Credit Card Offers In The Mail?

Many companies that solicit new credit card accounts use pre-screening to identify potential customers. These offers are based on information in your credit report that shows that you meet criteria set by the company offering the credit card.

Can pre-screening hurt my credit score?

No. These are marketing inquiries that do not show up on your credit report, because you are not asking for any new lending opportunities.

What about opting out?

Many people prefer not to receive these offers in the mail, especially if they are not in the market for a new credit card. Some pre-screened offers include great benefits, especially if you are in the market for a new credit card. These offers allow you to gain knowledge of the market by comparing costs, and finding what works best for you. Consider this when wondering whether to opt out or not. If you decide to opt out, your request will typically be processed within five days, but don’t expect the letters to stop immediately as it may take up to 60 days.

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Each person’s credit situation is unique. Results may vary, and CreditServices.com makes no guarantee of any particular result. The information in this site is intended for general informational purposes only, and is not to be construed as legal, tax, accounting, or other professional advice.  As such, it should not be used as, or relied upon, as a substitute for seeking professional legal, tax, accounting, or other advice. All information in this site is provided “as-is”, with no guarantee of completeness, accuracy, timeliness, or other results obtained from its use. In no event is CreditServices.com, its Affiliates, or their agents or employees liable to you or anyone else for any decision made or action taken in reliance on the information in this site. “Affiliate” means any entity that directly or indirectly owns or controls, is owned or controlled by, or is under common ownership or common control of the party in question.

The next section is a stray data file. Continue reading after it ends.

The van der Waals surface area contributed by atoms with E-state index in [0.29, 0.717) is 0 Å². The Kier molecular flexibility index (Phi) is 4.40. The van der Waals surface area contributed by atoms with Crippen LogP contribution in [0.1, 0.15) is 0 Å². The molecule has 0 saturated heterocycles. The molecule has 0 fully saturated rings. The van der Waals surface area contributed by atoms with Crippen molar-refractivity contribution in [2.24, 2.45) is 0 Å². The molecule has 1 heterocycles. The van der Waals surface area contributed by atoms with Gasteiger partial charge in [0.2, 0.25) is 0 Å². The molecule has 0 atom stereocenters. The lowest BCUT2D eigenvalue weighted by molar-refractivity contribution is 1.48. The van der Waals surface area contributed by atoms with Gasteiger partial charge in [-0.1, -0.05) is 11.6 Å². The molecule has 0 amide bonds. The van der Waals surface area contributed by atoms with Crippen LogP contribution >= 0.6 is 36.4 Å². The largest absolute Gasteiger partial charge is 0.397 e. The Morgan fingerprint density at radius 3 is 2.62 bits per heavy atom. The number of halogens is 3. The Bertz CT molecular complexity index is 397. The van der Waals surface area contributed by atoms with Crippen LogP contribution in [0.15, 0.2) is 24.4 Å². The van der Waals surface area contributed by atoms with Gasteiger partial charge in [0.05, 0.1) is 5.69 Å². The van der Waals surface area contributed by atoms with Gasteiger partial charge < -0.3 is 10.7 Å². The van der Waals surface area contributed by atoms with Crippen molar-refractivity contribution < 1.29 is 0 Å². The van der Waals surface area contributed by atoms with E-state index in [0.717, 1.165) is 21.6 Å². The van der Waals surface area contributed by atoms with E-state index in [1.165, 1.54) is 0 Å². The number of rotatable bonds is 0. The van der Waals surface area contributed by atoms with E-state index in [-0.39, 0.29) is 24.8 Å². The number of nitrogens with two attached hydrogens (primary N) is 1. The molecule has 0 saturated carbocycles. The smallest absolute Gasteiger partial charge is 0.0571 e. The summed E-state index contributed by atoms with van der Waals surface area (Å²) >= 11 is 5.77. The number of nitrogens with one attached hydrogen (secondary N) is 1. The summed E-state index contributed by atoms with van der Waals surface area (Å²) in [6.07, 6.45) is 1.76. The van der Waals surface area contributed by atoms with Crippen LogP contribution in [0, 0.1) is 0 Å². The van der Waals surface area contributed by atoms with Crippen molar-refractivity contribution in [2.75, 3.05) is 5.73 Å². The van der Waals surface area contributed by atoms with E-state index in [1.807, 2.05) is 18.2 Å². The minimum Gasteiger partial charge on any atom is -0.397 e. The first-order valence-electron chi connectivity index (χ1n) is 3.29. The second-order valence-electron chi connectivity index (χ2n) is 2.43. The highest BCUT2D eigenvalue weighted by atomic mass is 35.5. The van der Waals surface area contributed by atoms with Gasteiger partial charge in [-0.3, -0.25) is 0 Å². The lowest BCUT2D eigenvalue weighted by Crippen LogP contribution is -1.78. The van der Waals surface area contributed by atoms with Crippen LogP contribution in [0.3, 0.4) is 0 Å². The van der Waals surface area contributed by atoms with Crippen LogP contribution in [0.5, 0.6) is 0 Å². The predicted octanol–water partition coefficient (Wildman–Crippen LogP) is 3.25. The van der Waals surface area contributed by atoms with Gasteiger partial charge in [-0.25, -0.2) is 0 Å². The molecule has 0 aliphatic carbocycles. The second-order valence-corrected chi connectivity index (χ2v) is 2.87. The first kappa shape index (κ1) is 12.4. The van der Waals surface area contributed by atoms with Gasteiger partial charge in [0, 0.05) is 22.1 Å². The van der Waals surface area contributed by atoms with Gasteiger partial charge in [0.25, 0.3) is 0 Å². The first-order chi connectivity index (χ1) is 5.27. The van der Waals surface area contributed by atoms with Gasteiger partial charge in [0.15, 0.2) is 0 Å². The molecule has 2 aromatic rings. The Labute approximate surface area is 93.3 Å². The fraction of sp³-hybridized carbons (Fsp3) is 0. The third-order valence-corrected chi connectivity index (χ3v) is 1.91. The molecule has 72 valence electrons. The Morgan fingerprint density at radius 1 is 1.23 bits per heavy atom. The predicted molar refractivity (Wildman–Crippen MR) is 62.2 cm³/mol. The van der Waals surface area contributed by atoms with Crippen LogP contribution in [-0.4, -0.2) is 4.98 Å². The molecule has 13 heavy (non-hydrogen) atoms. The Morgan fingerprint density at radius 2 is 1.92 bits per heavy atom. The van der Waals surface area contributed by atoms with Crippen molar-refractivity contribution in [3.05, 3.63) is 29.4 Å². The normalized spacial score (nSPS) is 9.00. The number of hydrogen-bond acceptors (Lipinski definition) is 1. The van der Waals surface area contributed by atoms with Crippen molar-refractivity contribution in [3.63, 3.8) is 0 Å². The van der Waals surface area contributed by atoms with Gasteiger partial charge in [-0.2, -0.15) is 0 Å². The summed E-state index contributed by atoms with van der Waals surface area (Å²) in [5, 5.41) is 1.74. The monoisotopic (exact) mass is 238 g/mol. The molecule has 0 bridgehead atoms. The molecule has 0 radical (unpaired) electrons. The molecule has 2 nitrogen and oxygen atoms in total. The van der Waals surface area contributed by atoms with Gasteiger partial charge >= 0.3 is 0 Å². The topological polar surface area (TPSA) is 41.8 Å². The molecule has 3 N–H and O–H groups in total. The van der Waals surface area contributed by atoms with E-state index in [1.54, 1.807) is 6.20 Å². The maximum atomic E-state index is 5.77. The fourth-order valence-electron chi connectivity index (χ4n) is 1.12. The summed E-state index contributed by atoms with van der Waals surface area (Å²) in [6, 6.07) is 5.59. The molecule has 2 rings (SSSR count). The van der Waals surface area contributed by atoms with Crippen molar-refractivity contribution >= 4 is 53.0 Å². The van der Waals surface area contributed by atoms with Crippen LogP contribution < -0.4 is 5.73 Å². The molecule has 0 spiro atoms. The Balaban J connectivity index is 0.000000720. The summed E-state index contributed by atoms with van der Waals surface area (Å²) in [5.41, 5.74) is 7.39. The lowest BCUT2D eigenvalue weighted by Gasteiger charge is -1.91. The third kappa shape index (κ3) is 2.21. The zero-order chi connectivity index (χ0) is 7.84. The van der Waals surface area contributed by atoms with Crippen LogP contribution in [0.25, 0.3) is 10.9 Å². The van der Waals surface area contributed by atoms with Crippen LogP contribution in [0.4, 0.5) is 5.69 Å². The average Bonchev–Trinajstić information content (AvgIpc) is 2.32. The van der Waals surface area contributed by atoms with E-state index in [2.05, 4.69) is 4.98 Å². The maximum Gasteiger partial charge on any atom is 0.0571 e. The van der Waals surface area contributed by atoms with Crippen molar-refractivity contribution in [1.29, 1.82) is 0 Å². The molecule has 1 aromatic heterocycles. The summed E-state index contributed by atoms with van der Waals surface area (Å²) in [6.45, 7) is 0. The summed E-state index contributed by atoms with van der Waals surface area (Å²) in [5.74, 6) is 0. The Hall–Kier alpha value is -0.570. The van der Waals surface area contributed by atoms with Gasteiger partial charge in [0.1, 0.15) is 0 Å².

Low Rates, Can You Take Advantage?

The interest rate you agree on for a mortgage heavily influences the affordability of your home. Half of a percentage point higher could make a difference in monthly payments and whether you will have enough money left over for your other financial goals, such as paying off debt. Since interest rates have been hovering around historic lows, applicants can lock down a low rate before they begin to rise.

However, if your credit score is low, it may make sense to raise your credit standing before applying for a mortgage. Borrowers who have high credit scores are more likely to get the lowest mortgage rates, which could save them thousands in interest payments over the life of the loan.

CreditServices.com can get your credit in a position to receive great interest rates and save you thousands on your home!

Learn More

Each person’s credit situation is unique. Results may vary, and CreditServices.com makes no guarantee of any particular result. The information in this site is intended for general informational purposes only, and is not to be construed as legal, tax, accounting, or other professional advice.  As such, it should not be used as, or relied upon, as a substitute for seeking professional legal, tax, accounting, or other advice. All information in this site is provided “as-is”, with no guarantee of completeness, accuracy, timeliness, or other results obtained from its use. In no event is CreditServices.com, its Affiliates, or their agents or employees liable to you or anyone else for any decision made or action taken in reliance on the information in this site. “Affiliate” means any entity that directly or indirectly owns or controls, is owned or controlled by, or is under common ownership or common control of the party in question.